If, as I will argue, nothingness cannot be anything positively existent, that is, if it truly (as the term would indicate) doesn’t exist, then the situation at death cannot involve falling into it. Those skeptical of the soul and an afterlife need not fear (or cannot look forward to, if such is their preference) blackness and emptiness. There is no eternal absence of experience, no black hole which swallows up the unfortunate victim of death. If we conscientiously eliminate the tendency to project ourselves into a situation following death, and if we drop the notion of positive nothingness, then this picture loses plausibility and a rather different one emerges.
Firms are formed and networked links initiated around exciting new ideas. The onward movement of thinking then occupies the most limited and important things there is: our focus. What we focus on is called our attention space.
The attention space is the creative era metaphor for the industrial process and even for the corporate office. It is a “place of the mind”. It is an expression of the collaborative creativity and the cooperative contributions. For an entrepreneur or a startup, what happens there, is the most important real-time measurement of what is actually going on. Also, the driving force behind power and change is competition for room in this space. The role of leadership is to influence the things occupying the attention space, the consciousness of the organization.
via Why the brightest young people join startups instead of traditional firms — Medium.
“THAT spark of dormant life may be hidden and hard to measure, but mother plants will do almost anything to protect it,” writes conservation biologist Thor Hansen, describing the marvels that are seeds.
Ranging from the human-head-sized coconut to the dust-fine contents of the vanilla orchid pod, we see how seeds are far more than lumps of plant tissue, waiting around for watering before they spring into action. They are a plant’s babies, lifeboats of genetic succession cast off into the sea of an uncertain future.
via The Triumph of Seeds: Our huge debt to tiny marvels – life – 19 April 2015 – New Scientist.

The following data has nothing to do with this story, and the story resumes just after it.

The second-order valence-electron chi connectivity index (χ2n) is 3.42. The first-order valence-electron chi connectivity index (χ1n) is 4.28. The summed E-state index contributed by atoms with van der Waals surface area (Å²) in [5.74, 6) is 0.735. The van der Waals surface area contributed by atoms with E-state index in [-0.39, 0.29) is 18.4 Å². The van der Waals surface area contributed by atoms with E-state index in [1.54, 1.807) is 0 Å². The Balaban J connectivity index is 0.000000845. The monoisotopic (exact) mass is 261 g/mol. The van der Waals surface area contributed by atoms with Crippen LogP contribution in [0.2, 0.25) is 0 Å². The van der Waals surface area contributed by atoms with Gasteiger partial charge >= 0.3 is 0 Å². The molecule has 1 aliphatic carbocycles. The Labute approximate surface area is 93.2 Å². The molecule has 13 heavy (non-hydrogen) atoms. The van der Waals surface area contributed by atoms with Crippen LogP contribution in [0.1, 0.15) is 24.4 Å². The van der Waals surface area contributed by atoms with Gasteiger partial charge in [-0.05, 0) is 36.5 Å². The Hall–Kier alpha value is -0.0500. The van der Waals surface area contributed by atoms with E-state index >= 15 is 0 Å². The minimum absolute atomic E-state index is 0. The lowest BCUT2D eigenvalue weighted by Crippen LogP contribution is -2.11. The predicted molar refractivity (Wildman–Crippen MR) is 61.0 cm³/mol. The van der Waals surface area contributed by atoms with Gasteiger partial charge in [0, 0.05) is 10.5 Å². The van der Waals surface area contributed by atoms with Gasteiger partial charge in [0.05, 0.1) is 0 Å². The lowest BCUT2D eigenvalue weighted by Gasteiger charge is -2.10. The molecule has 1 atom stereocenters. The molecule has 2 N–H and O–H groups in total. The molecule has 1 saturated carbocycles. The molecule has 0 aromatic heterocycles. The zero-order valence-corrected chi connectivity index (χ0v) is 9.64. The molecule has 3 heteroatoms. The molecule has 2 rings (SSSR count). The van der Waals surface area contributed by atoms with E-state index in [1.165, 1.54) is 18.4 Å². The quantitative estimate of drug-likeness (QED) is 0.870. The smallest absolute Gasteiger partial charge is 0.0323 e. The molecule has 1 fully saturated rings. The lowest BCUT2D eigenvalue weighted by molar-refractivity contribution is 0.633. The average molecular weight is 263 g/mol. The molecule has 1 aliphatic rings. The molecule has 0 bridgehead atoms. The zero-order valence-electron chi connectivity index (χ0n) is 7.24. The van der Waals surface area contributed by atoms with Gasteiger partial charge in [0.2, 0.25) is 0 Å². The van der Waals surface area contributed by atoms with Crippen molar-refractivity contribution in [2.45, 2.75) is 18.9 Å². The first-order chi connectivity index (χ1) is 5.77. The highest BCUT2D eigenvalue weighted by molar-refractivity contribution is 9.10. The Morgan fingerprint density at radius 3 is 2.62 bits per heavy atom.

Most food in Russia comes from backyard gardens.
Back in 1999, it was estimated that 35 million small family plots throughout Russia, operated by 105 million people, or 71 percent of the Russian population, were producing about 50 percent of the nation’s milk supply, 60 percent of its meat supply, 87 percent of its berry and fruit supply, 77 percent of its vegetable supply, and an astounding 92 percent of its potato supply. The average Russian citizen, in other words, is fully empowered under this model to grow his or her own food, and meet the needs of their family and local community.
“Bear in mind that Russia only has 110 days of growing season per year – so in the U.S., for example, gardeners’ output could be substantially greater. Today; however, the area taken up by lawns in the U.S. is two times greater than that of Russia’s gardens – and it produces nothing but a multi-billion-dollar lawn care industry.”
The backyard gardening model is so effective throughout Russia that total output represents more than 50 percent of the nation’s entire agricultural output. Based on 2004 figures, the collective value of all the backyard produce grown in Russia is $14 billion, or 2.3 percent of Russia’s gross domestic product (GDP) – and this number will only continue to increase as more and more Russians join the eco-village movement.
via Russia’s Small-Scale Organic Agriculture Model May Hold the Key to Feeding the World | P2P Foundation.